Last week I received a letter with a very strange photo attached. The photo showed seven cows lying in a field, to the right in the distance another cow is grazing. Nothing odd you would think in that. However the seven cow were not resting, it was very clear from the photo - they were dead.
The dark brown cow with very large horns to the far left of the picture, I had seen before in another photo. In that other photo the cow was very much alive and next to it stood a very proud little Uganda girl with a big smile. From the letter I gather that all the cows were struck by lighting and that this had really effected the local people or as the letter said;
"this thing made all people to lose strength in Jesus Christ our Saviour".
I can only image what that really means for my sponsor child's family, only one of the cows was theirs but it was the only cow they owned.
For myself I was really bummed as it was purchases with gift money that I had sent them. If you read my blog you know I am "dealing with debt" but still sponsor several children in Africa and I try and budget to send over a cash gift each year. So why should something like this happen? It just doesn't seem fair!
Unfortunately this situation happens often to all of us in lots of different ways i.e. your car breaks down or your washing machine packs up etc. So we don't have dead cows but we usually have the washing machine included in some kind of insurance policy and we can afford to pay the garage to repair our car. But what can you do with a dead cow?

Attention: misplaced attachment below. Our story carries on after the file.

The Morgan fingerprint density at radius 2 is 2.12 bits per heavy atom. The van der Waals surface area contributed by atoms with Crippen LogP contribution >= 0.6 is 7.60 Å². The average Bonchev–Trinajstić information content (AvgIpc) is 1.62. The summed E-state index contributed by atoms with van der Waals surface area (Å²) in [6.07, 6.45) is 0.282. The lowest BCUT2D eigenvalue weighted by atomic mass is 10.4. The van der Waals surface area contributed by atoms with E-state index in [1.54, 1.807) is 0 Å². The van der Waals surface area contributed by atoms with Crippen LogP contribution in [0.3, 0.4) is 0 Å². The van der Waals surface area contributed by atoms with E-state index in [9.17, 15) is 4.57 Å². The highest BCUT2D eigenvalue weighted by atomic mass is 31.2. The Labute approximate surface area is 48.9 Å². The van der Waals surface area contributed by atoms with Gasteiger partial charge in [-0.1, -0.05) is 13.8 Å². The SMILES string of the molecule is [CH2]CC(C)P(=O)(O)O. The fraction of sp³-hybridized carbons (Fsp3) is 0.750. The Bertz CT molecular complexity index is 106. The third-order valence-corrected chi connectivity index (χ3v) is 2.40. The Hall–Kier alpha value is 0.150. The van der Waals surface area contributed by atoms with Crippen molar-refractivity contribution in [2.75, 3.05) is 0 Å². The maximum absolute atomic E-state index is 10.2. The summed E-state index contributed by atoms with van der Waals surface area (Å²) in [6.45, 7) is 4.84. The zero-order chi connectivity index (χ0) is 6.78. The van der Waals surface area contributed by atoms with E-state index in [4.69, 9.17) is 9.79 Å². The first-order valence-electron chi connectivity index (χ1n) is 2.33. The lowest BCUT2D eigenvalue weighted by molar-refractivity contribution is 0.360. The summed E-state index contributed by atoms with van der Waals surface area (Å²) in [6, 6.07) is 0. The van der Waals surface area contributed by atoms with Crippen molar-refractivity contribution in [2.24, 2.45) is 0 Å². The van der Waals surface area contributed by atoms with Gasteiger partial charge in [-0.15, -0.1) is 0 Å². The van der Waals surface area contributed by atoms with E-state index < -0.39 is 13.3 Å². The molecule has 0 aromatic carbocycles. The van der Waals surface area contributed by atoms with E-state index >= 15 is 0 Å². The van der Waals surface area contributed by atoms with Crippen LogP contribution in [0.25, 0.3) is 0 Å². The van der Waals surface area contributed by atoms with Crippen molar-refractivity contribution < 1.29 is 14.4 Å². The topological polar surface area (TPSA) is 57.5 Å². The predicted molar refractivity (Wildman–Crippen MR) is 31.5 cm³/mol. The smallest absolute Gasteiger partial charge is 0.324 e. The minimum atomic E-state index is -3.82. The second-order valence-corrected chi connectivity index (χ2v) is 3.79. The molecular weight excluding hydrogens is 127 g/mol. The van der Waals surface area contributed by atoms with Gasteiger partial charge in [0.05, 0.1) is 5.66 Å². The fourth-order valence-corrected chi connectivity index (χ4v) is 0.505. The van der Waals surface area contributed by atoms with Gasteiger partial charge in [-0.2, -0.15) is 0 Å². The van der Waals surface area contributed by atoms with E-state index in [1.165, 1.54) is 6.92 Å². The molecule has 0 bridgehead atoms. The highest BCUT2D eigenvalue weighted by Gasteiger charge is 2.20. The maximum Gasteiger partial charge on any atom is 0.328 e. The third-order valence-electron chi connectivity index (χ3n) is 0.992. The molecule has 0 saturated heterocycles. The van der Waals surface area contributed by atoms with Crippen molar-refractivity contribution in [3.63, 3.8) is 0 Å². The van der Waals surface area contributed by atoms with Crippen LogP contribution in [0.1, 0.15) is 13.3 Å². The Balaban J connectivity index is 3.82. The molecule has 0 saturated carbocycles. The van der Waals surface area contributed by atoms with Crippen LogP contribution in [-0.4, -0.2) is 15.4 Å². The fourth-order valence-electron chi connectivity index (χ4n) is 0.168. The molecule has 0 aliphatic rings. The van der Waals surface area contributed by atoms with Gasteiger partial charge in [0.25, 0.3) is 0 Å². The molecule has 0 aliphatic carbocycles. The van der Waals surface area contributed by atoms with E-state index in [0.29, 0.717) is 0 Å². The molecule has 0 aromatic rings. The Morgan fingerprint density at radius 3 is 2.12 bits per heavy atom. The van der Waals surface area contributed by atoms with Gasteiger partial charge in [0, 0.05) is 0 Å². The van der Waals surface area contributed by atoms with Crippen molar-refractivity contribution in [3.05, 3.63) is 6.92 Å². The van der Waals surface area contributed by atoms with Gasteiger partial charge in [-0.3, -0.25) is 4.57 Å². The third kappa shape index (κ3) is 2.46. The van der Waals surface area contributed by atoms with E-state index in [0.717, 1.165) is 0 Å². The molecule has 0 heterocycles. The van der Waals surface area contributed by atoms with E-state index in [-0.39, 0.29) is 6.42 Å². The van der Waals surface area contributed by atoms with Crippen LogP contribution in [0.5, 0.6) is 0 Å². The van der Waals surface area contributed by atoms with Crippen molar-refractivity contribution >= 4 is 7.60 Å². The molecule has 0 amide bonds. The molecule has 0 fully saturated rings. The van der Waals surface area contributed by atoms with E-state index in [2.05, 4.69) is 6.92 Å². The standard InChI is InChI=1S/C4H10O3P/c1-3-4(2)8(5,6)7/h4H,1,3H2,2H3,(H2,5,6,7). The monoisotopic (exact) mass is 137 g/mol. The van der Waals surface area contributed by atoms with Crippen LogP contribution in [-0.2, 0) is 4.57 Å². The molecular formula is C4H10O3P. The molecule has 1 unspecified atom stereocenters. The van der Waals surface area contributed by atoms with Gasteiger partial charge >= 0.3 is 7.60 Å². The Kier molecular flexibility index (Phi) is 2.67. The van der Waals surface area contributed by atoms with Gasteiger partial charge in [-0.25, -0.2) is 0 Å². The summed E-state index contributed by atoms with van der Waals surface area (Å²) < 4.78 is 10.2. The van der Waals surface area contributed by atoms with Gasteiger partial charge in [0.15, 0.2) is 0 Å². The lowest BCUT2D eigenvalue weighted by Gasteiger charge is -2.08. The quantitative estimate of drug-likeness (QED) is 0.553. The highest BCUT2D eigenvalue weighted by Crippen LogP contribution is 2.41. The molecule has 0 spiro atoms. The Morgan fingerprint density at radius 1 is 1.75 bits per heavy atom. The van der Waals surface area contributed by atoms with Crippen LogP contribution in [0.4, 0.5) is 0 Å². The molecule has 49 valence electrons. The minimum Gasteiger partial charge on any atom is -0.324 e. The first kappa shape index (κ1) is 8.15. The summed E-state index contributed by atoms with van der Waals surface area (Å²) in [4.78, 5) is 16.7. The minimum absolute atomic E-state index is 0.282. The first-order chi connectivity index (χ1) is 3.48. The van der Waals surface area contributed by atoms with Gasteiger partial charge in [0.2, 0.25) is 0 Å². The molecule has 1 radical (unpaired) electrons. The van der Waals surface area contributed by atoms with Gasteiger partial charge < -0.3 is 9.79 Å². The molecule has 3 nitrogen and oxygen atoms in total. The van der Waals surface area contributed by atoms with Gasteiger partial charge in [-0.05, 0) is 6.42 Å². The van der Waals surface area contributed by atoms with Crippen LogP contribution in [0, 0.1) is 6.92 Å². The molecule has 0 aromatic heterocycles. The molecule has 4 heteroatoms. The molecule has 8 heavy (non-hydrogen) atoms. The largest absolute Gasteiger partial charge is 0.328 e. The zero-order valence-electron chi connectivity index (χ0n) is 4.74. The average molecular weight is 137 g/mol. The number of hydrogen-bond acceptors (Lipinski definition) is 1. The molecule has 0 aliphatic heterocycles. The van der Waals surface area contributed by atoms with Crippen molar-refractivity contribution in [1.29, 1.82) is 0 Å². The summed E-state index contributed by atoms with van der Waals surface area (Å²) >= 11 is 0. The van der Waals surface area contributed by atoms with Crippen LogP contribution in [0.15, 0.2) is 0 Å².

Of cause I wrote back and said that you can always get another cow - will need to check my budget to see how I can fit it in but is that really all it takes?
In December I am flying to Africa to met the children that I sponsor and am looking forward to the trip. It will give me better incite to their lives and needs. I have wondered if the money I have been spending for the trip wouldn't have been better spent as a cash gift? But I had promised the children I would visit by the end of 2008 and I don't believe in breaking promises, especially to a child.
I will take the photo back to Africa and find out what happened next but it goes to show that the best of intentions can fail for what seems no good reason. Does this mean we should give up! No fear! By the way, the letter (I quoted earlier) continued;
"But they then remembered that everything with God is possible"
I have a file full of the most wonderful, uplifting letters from my sponsor kids and each one has made me look at my life in a different way. They have so little and yet can in the face of tragedy still make me feel very humble.